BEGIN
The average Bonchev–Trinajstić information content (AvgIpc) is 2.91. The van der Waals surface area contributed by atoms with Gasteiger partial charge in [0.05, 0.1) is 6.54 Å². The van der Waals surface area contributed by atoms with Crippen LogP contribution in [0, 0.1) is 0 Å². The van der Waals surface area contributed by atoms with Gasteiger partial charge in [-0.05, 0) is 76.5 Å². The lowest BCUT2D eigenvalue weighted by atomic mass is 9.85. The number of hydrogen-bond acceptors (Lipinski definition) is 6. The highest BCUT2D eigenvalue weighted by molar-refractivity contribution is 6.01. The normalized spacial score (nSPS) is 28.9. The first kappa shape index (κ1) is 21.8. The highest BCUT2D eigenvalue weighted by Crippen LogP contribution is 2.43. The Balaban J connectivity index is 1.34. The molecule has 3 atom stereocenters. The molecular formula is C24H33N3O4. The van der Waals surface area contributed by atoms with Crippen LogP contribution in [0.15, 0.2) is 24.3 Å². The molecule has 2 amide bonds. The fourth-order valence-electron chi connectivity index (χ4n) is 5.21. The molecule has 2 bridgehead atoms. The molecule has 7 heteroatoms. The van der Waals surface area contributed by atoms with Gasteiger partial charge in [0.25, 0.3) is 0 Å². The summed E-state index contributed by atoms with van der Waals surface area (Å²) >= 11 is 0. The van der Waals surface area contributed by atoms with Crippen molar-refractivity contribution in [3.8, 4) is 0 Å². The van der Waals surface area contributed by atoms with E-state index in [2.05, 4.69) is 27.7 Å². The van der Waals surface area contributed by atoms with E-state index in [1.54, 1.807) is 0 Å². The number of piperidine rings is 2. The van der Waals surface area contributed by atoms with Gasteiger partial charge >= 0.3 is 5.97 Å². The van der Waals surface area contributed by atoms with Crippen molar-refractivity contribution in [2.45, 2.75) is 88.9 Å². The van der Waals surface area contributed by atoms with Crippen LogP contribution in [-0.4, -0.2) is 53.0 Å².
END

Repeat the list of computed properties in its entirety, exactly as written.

The average Bonchev–Trinajstić information content (AvgIpc) is 2.91. The van der Waals surface area contributed by atoms with Gasteiger partial charge in [0.05, 0.1) is 6.54 Å². The van der Waals surface area contributed by atoms with Crippen LogP contribution in [0, 0.1) is 0 Å². The van der Waals surface area contributed by atoms with Gasteiger partial charge in [-0.05, 0) is 76.5 Å². The lowest BCUT2D eigenvalue weighted by atomic mass is 9.85. The number of hydrogen-bond acceptors (Lipinski definition) is 6. The highest BCUT2D eigenvalue weighted by molar-refractivity contribution is 6.01. The normalized spacial score (nSPS) is 28.9. The first kappa shape index (κ1) is 21.8. The highest BCUT2D eigenvalue weighted by Crippen LogP contribution is 2.43. The Balaban J connectivity index is 1.34. The molecule has 3 atom stereocenters. The molecular formula is C24H33N3O4. The van der Waals surface area contributed by atoms with Crippen LogP contribution in [0.15, 0.2) is 24.3 Å². The molecule has 2 amide bonds. The fourth-order valence-electron chi connectivity index (χ4n) is 5.21. The molecule has 2 bridgehead atoms. The molecule has 7 heteroatoms. The van der Waals surface area contributed by atoms with Gasteiger partial charge in [0.25, 0.3) is 0 Å². The summed E-state index contributed by atoms with van der Waals surface area (Å²) >= 11 is 0. The van der Waals surface area contributed by atoms with Crippen molar-refractivity contribution in [3.8, 4) is 0 Å². The van der Waals surface area contributed by atoms with E-state index in [2.05, 4.69) is 27.7 Å². The van der Waals surface area contributed by atoms with E-state index in [1.54, 1.807) is 0 Å². The number of piperidine rings is 2. The van der Waals surface area contributed by atoms with Gasteiger partial charge >= 0.3 is 5.97 Å². The van der Waals surface area contributed by atoms with Crippen molar-refractivity contribution in [2.45, 2.75) is 88.9 Å². The van der Waals surface area contributed by atoms with Crippen LogP contribution in [-0.4, -0.2) is 53.0 Å².